By Eszter Tarnai
Scottish Independence has been a divisive issue in British politics for almost a decade now and is still a relevant debate five years after the Independence Referendum and approaching a General Election. Since then, the Brexit vote has came and gone, but how has it affected the attitudes towards independence? How will that pan out during the General Election? What are the parties saying? And will there ever be another referendum?
Dr Murray Leith, Reader in Politics at UWS says “Roughly about a third of the SNP supporters and roughly a third of their membership are Brexiteers. But, the issue is nationalism first and the issue of Europe second. There are plenty of people who are prepared to cast their vote on the issue of Scottish Independence and they make that decision rather than pro-Brexit or pro-European Union.”
Independence is clearly an important concern for this election, so where do the parties stand on it?
The SNP is the only party who are pushing for a second Referendum and are hoping to enjoy the effects of it, and Dr Leith believes Nicola Sturgeon’s popularity has an impact on voting numbers. “She managed to present the SNP in a very different light than her predecessor, but she now stands as the storm for those people who can’t stand the idea of independence, can’t stand the SNP, but on the whole, she is very positive as far as leaders go.” – he added.
In terms of supporting IndyRef2, “Labour has already in many respect has lost that decision”, – Dr Leith explained- “because whilst they were the pro-devolution party and they were never necessarily in support of independence, but of course several of their members and lots of their supporters and voters were, and they have already been stolen by the SNP.”
“The biggest problem that the Labour Party and the SNP have according to political experts, is that they are fishing for the same kind of voters, centre, left-of-centre Scottish votes. The SNP have managed to convince enough people that independence is the way forward and they will push forward and the Labour Party won’t. If the Labour party suddenly turned around and said actually, we are in favour of holding another Referendum, it wouldn’t necessarily do them any good whatsoever.”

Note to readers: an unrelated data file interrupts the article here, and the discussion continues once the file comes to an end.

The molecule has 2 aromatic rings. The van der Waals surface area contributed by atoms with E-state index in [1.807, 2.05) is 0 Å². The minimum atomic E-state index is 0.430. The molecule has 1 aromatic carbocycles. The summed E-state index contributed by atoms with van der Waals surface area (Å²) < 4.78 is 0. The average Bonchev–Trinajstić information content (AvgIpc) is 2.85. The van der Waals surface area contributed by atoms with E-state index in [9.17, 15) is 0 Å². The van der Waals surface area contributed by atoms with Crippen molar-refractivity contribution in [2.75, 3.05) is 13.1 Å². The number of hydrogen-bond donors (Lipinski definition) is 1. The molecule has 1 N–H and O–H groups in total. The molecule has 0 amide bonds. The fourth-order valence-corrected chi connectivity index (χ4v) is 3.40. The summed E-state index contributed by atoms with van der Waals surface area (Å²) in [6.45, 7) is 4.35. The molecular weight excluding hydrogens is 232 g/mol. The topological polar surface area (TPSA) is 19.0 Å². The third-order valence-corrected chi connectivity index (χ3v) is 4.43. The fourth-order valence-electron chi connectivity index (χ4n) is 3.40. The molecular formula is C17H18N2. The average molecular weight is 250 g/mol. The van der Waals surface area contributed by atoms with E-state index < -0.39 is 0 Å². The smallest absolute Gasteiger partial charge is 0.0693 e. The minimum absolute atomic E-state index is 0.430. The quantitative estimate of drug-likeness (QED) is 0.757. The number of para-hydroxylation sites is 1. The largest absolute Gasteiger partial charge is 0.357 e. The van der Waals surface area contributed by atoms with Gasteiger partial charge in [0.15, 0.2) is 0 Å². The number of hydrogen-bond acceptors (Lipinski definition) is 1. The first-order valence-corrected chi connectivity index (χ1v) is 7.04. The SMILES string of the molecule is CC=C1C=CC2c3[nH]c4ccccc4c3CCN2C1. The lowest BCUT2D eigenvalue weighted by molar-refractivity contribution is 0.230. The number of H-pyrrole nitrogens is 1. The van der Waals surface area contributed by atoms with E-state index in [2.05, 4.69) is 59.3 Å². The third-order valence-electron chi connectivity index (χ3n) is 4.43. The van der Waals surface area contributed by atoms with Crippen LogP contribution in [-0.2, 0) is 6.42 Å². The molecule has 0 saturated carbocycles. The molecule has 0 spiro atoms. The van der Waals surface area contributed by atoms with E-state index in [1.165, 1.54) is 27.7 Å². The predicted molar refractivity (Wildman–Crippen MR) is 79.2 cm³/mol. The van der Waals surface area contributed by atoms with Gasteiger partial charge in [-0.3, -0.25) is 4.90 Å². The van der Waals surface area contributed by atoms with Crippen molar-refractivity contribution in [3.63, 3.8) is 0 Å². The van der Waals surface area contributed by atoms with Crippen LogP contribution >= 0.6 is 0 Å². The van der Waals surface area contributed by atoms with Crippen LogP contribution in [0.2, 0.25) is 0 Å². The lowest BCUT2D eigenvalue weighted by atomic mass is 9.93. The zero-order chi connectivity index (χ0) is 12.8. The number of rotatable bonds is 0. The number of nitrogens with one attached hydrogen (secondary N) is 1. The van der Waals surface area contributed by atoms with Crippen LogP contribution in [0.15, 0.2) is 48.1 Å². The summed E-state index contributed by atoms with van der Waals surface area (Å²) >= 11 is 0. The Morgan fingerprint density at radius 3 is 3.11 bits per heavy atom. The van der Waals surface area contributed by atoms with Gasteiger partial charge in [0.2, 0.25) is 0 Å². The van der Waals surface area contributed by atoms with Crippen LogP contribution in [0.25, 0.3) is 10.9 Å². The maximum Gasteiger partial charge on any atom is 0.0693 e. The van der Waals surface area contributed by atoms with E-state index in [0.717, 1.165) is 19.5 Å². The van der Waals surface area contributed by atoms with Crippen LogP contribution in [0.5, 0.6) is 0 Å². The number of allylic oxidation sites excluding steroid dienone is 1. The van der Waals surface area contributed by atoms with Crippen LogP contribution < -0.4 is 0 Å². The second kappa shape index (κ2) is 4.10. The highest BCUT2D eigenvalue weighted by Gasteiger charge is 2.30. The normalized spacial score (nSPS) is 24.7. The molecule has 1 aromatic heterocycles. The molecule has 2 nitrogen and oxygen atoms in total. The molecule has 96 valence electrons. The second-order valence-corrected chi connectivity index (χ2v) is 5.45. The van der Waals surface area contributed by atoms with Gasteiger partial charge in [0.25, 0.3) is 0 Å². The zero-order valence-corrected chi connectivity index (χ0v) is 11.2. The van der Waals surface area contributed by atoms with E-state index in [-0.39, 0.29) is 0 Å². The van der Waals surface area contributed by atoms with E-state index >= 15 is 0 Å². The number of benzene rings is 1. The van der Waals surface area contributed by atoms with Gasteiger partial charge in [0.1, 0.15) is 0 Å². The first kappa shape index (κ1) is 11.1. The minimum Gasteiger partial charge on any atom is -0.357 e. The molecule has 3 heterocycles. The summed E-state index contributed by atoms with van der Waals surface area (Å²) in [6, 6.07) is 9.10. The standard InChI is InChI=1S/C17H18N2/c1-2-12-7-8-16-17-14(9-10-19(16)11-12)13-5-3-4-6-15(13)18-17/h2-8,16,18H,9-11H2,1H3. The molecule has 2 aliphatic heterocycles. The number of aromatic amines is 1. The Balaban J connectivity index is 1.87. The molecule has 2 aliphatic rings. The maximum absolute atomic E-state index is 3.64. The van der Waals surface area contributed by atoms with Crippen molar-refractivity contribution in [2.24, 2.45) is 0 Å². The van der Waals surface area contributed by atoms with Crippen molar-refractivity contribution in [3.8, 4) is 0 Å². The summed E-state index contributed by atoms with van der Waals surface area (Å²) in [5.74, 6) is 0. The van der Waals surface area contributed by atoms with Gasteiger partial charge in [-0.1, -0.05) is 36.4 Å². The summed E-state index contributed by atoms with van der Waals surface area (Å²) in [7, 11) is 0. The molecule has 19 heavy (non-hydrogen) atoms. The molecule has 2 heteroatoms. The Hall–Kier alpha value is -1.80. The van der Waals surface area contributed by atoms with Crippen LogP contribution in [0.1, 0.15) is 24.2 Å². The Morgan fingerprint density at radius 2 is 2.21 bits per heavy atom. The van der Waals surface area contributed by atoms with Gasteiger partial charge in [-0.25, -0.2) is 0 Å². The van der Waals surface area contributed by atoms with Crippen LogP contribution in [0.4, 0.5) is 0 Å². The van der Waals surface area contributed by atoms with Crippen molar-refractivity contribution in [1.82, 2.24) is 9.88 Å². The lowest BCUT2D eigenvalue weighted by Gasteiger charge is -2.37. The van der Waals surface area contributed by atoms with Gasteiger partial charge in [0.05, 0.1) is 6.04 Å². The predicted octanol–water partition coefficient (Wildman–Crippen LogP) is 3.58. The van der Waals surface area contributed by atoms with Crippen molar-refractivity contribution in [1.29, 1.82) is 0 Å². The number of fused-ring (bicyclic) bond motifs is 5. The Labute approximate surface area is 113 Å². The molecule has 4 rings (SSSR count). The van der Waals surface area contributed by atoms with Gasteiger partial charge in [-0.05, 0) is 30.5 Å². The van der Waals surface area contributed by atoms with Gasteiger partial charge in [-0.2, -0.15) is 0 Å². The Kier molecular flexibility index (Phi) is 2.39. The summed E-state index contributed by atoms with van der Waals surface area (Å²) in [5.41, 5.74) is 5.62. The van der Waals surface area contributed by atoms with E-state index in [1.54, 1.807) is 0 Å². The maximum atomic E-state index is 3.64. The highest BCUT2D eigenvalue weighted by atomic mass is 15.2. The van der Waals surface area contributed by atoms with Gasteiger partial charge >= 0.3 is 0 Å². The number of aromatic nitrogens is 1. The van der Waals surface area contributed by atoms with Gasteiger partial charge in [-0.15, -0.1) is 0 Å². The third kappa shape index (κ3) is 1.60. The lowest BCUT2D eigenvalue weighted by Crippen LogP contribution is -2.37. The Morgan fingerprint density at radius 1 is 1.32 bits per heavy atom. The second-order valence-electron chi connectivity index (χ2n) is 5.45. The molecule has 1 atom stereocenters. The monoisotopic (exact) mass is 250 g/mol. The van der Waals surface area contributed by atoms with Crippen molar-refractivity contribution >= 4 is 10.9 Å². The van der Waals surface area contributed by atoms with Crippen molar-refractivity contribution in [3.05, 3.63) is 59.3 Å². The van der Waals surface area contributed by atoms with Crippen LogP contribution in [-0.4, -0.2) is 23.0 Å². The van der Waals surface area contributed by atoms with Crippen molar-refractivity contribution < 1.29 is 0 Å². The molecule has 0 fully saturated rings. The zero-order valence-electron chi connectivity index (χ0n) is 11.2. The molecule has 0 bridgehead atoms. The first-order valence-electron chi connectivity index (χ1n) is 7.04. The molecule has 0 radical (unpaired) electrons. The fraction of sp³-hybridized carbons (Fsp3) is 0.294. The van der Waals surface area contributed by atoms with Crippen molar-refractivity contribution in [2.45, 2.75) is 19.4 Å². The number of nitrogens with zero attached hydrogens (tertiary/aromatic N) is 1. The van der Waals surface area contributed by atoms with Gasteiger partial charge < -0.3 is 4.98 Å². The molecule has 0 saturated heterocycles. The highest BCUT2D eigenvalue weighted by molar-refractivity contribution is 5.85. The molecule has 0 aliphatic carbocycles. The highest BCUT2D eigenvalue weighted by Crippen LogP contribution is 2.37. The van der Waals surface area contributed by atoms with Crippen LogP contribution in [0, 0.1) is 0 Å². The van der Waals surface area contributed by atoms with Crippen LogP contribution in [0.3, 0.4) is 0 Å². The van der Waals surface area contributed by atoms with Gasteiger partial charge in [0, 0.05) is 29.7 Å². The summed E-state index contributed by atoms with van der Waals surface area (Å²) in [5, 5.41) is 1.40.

Dr Leith says, if Labour had a chance to form a government with the support of the SNP, it would present a number of issues. “The two red lines that Nicola Sturgeon has made to support a minority Labour Government in any sense would be one, get an agreement to the right to hold a referendum and two, getting rid of trident, which is a problem for the Labour party, because official Labour party documents support nuclear deterrent.”
As for the Conservative party, they do not support another referendum and are not likely to back down. “People who are going to vote to support the Conservatives in Scotland are anti-independence” – Dr Leith says. “If on Thursday, we get a Conservatives majority, which looks likely, based on current polling, I wouldn’t bet on a second referendum of Scottish independence before 2021, but I would be on one after 2021. If there is a majority of Conservatives in Westminster after Thursday, that only adds more fuel to the fire of Scotland arguing for a new referendum.”
Dr Leith added, “There will clearly have to be another referendum of Scottish Independence because the SNP are not going to go away and they are not going to lie down and stop talking about it.”
If IndyRef2 happened in the future, there is no guarantee it would be a yes vote. “The polling indicates that there may have been some shift and I have seen some recent figures that said it would be 55 yes and 45 no, that is the outline. Most polls indicate that it would still be close and it would still be a no vote.”